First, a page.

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Miscellaneous - Velvet Underground and Soul Music

  by Mark Rowland

published: 6 / 9 / 2010

Miscellaneous - Velvet Underground and Soul Music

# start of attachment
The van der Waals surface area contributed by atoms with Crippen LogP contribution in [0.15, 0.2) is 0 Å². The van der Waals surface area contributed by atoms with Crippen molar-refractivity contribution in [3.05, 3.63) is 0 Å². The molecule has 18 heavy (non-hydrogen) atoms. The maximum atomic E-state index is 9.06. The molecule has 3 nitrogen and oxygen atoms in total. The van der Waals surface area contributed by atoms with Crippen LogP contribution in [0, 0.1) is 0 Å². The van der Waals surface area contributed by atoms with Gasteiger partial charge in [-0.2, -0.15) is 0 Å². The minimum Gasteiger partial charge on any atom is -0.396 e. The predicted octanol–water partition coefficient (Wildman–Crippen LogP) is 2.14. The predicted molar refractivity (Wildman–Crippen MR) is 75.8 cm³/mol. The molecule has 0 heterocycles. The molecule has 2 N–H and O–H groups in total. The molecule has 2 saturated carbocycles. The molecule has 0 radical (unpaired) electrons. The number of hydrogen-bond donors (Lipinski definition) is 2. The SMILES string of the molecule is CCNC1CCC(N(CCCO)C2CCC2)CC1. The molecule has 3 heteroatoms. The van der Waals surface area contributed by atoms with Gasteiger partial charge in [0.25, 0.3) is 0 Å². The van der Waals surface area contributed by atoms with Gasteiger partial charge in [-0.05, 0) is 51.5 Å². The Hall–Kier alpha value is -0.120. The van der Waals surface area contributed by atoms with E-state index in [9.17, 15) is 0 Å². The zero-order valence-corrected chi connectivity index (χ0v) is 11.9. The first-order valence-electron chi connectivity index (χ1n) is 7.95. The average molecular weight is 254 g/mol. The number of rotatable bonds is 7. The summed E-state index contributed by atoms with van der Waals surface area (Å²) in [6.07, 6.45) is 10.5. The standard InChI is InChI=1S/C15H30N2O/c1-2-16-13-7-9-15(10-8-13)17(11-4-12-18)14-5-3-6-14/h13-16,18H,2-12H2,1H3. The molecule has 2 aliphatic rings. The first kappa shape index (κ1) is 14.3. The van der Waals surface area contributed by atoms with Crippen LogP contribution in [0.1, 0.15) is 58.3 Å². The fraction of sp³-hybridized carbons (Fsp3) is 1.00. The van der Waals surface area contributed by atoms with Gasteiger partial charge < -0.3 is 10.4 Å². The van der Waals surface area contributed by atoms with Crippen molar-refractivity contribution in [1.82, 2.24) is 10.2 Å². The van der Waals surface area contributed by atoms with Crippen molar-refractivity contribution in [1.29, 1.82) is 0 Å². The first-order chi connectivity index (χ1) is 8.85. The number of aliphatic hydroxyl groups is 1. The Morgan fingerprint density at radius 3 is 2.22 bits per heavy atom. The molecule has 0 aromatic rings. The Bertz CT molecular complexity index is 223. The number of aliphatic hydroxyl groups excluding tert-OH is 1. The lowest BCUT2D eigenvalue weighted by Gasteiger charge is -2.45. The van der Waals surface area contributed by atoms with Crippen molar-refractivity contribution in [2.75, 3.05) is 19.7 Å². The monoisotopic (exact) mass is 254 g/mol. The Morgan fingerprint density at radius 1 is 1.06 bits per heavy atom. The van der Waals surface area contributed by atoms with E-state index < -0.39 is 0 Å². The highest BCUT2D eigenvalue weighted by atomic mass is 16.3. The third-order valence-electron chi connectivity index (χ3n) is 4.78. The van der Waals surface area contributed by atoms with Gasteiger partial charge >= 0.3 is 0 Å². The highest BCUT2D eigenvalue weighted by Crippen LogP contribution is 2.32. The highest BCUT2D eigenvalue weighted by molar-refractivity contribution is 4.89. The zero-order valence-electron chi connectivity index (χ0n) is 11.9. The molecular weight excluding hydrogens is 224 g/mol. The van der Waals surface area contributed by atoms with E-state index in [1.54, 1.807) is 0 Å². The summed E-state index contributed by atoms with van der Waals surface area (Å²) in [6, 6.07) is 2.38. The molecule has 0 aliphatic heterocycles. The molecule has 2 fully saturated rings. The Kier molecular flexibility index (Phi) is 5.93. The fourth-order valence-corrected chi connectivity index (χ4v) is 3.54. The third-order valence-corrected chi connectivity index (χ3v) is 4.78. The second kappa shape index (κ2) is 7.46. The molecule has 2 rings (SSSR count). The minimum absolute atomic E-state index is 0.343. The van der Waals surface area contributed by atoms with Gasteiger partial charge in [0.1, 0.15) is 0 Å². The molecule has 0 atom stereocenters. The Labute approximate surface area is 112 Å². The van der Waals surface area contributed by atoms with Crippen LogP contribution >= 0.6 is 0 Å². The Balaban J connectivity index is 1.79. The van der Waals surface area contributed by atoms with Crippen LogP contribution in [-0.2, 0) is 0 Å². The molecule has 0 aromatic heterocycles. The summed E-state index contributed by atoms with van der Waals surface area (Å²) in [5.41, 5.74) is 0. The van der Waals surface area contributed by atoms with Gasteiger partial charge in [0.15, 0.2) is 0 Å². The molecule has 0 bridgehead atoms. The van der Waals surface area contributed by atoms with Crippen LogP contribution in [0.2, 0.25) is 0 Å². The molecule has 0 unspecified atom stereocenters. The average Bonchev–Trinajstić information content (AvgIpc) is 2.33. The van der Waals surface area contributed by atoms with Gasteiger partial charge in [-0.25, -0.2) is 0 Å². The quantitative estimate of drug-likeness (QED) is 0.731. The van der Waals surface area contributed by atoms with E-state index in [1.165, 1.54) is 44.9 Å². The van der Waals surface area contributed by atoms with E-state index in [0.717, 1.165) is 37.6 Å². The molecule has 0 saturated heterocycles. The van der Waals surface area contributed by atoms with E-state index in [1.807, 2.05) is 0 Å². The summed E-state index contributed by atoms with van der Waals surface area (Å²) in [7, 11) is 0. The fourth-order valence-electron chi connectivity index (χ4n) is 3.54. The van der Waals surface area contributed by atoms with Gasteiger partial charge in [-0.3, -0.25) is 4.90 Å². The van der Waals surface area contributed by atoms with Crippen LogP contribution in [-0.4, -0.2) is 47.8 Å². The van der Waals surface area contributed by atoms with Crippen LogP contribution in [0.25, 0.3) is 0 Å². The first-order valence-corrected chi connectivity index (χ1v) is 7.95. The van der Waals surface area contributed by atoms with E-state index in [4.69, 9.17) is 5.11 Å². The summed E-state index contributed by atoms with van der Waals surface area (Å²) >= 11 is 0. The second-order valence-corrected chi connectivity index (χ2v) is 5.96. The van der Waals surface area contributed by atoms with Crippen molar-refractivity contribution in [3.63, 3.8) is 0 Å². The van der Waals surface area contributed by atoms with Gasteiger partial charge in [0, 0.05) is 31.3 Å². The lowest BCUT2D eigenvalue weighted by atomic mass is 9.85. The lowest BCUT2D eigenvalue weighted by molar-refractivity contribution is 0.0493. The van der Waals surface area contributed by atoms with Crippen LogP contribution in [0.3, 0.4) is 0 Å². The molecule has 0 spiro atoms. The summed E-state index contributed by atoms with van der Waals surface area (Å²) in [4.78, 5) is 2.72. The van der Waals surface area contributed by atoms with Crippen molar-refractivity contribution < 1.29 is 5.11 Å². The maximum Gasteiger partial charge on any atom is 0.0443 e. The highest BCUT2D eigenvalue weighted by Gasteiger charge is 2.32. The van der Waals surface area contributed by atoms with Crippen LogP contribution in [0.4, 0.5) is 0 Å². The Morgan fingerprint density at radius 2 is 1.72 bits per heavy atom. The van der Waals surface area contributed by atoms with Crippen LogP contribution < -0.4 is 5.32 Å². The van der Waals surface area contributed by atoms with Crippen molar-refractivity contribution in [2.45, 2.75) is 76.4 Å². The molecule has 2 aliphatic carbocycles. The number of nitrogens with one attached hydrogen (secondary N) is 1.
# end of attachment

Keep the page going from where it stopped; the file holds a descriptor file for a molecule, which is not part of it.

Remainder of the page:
In our 'Soundtrack of Our Lives' column, in which a different writer writes each month about the personal impact of music on them, Mark Rowland describes how an an unhappy adolescence led to him discovering both the Velvet Underground and soul music